What if everyone used SPF?

To end my SPF series, I’m going to consider the following question: what if everyone used SPF? Would it “end” spam?

The answer is, of course, “no, but…”. But, first, let’s understand the question itself.

In “everyone used”, what does “used” mean? If you followed my previous posts on this subject, you’ll know that there are two distinct parts: having an SPF record for your domain, and configuring your SMTP server to reject email purporting to be from an address with a valid SPF record, when it doesn’t come from an authorized server.

Let’s assume that the question implies both.

So, if every legit organization had an SPF record and enforced SPF in their incoming email servers, what would it mean?

It still depends on what was meant by “enforced”. For instance, as it is now, it makes sense to use an SPF record (and reject mail coming from an unauthorized server, as I mentioned before), but not to require an SPF record, as most of the world is still not using it.

If that changed, though… it would certainly make things a lot easier for the “good guys”. Think about it: what does SPF prevent? The faking of sender addresses. Who ever does that? Spammers. Therefore, who has ever a reason not to use an SPF record? Spammers. In a world where every legitimate organization used SPF, having such a record wouldn’t mean that the sender wasn’t a spammer, but not having one would certainly mean that he was. Ergo, reject any mail from a domain without an SPF record, even before verifying whether the origin server is authorized for that domain.

Of course, spammers would adapt, and have SPF records for their own domains. But never again would they be able to fake a sender address. They would never again be able to efficiently pretend to be your internet provider, or your bank, or Facebook, or anything like that. They would have to use their own domains in the sender address… and they don’t exactly tend to look “nice”; besides, they’re not what your ISP or your bank would use.

A world with SPF would mean a world where you could actually trust the “From:” field. Can you imagine such a thing?

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20 Responses to “What if everyone used SPF?”

  1. Vítor Pires says:


    Despite believing it could help it’s still possible to use a “sender/return-path” header with a different domain “from” header and the one which is checked is the “sender” one which is the right way in my view.

    Imagina the “send to a friend” functionality in some websites. You want it to be identified as you sending but the actual sender to be the site itself so it won’t be marked as spam. Of course this could be used by some spammers to send mails but still obey to the spf check..

  2. “The faking of sender addresses. Who ever does that? Spammers”

    You confuse Spammers and Phishers, not exactly the same kind of people.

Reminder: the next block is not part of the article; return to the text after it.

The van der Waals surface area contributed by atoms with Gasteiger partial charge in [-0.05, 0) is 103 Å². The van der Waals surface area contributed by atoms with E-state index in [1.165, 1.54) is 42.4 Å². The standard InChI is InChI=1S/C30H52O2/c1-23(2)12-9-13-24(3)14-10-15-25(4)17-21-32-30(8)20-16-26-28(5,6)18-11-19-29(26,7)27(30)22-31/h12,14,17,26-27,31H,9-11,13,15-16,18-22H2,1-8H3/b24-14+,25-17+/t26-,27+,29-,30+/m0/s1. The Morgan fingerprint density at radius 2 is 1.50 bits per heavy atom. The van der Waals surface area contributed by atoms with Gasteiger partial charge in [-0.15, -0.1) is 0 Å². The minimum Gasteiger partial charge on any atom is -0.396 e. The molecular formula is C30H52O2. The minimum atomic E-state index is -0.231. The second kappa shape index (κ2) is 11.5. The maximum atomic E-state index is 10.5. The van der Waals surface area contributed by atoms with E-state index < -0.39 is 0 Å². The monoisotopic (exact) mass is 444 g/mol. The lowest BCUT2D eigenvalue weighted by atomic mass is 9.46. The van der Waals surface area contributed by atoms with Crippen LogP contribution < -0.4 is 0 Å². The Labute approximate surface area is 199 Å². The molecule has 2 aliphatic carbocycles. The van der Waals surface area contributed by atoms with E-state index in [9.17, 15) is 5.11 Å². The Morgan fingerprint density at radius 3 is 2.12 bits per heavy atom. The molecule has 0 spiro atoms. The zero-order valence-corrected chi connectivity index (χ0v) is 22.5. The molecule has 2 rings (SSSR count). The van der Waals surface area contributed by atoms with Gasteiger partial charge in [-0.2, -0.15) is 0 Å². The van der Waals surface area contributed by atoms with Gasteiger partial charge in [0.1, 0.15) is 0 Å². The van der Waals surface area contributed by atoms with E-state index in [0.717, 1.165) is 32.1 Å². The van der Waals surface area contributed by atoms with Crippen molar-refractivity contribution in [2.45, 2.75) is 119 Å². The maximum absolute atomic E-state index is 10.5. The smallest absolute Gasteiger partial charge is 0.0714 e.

Even if SPF was adopted by the World, SPAM wouldn’t stop. SPAM exists cuz people react to it, meaning in this case people go see the site and perhaps buys the product. For this kind of people doesn’t matter the sender’s domain, only the Subject, if it’s about viagra and they have a small dick they will open it. Today most SPAM comes from domains senders that has nothing to do with the PUB on it

    Who normally sends fake senders address are phishers, but this wouldn’t stop phishing, cuz the real problem is people’s brains size.

    • Well, I was using “spammers” as a catch-all term for “bad guys who send email”. Besides, most anti-spam systems treat phishing emails as a form of spam (e.g. Gmail’s spam folder, or SpamAssassin.) However, in my experience a lot of them (actual spammers trying to sell Viagra, not phishers) really fake their email addresses — for instance, using the destination address as both the “From:” and the “To:”. If they are prevented from doing that, it makes it possible — not easy, but certainly doable — to have a sender domain black list, which would, I think, help a lot.

      • Exactly, Spammers fakes emails senders cuz they don’t wanna buy domains, not because is important for the SPAM to successes, and making “From:” and the “To:” the same proves it. SPF world implementation would give godaddy and alikes a little more money, but wouldn´t stop spam. RBL’s would have names instead for numbers, not a big difference, i think.

        I could buy one domain, myspam.org, and making thousands of subdomains for free using it for senders address.
        If the RBL’s instead of listing all my subdmains, decides to block all with something like *.myspam.org, i would buy some subdomains on co.uk making spam from it, doing a mail DoS to all others legitimize co.uk submains. Not that easy to make an domain black list is it?

        • The point of things like these is not to perfectly end spam, just to make things more difficult for spammers (and, in case of SPF, mostly for phishers, as you say). The fact that something isn’t a 100% perfect solution for a problem doesn’t mean that it isn’t still a good idea.

          I don’t know if a domain black list is viable, and it wouldn’t be a magical solution, of course, since, again as you say, it’s just a matter of registering a new domain. But there’s still that additional effort (and expense). In an SPF world, a new domain would have no more than hours of spam sending before being universally blocked for good. Nope, again this wouldn’t end spam. But spam works because it’s incredibly easy and cheap to send millions of emails; everything that makes it even a tiny little bit less easy or cheap makes a difference.

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